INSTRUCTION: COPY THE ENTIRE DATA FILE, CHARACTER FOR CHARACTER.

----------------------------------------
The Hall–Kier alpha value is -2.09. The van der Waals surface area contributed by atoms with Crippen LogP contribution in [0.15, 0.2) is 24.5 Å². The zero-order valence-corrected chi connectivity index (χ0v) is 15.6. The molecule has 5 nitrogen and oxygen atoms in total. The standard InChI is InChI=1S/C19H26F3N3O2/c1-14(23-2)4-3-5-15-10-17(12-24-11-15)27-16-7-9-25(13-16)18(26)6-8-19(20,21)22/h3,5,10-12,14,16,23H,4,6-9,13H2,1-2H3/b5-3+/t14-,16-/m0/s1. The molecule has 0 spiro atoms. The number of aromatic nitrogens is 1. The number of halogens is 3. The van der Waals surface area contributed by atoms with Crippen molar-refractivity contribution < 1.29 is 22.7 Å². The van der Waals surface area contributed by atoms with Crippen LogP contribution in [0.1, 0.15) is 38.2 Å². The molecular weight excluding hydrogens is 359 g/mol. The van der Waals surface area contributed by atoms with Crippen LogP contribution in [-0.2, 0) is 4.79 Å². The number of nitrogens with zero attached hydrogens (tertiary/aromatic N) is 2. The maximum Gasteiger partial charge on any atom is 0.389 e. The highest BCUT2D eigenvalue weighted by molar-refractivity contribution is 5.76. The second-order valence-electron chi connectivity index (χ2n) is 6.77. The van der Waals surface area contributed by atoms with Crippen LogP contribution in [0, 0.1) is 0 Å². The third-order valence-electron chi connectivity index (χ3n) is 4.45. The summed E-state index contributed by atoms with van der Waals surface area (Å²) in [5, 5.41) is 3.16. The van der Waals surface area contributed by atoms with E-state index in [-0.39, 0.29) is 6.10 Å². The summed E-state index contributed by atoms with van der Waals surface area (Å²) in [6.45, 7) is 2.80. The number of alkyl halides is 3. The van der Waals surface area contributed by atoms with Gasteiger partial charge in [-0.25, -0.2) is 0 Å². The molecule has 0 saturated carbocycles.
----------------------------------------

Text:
The Hall–Kier alpha value is -2.09. The van der Waals surface area contributed by atoms with Crippen LogP contribution in [0.15, 0.2) is 24.5 Å². The zero-order valence-corrected chi connectivity index (χ0v) is 15.6. The molecule has 5 nitrogen and oxygen atoms in total. The standard InChI is InChI=1S/C19H26F3N3O2/c1-14(23-2)4-3-5-15-10-17(12-24-11-15)27-16-7-9-25(13-16)18(26)6-8-19(20,21)22/h3,5,10-12,14,16,23H,4,6-9,13H2,1-2H3/b5-3+/t14-,16-/m0/s1. The molecule has 0 spiro atoms. The number of aromatic nitrogens is 1. The number of halogens is 3. The van der Waals surface area contributed by atoms with Crippen molar-refractivity contribution < 1.29 is 22.7 Å². The van der Waals surface area contributed by atoms with Crippen LogP contribution in [0.1, 0.15) is 38.2 Å². The molecular weight excluding hydrogens is 359 g/mol. The van der Waals surface area contributed by atoms with Crippen LogP contribution in [-0.2, 0) is 4.79 Å². The number of nitrogens with zero attached hydrogens (tertiary/aromatic N) is 2. The maximum Gasteiger partial charge on any atom is 0.389 e. The highest BCUT2D eigenvalue weighted by molar-refractivity contribution is 5.76. The second-order valence-electron chi connectivity index (χ2n) is 6.77. The van der Waals surface area contributed by atoms with Crippen LogP contribution in [0, 0.1) is 0 Å². The third-order valence-electron chi connectivity index (χ3n) is 4.45. The summed E-state index contributed by atoms with van der Waals surface area (Å²) in [5, 5.41) is 3.16. The van der Waals surface area contributed by atoms with E-state index in [-0.39, 0.29) is 6.10 Å². The summed E-state index contributed by atoms with van der Waals surface area (Å²) in [6.45, 7) is 2.80. The number of alkyl halides is 3. The van der Waals surface area contributed by atoms with Gasteiger partial charge in [-0.25, -0.2) is 0 Å². The molecule has 0 saturated carbocycles.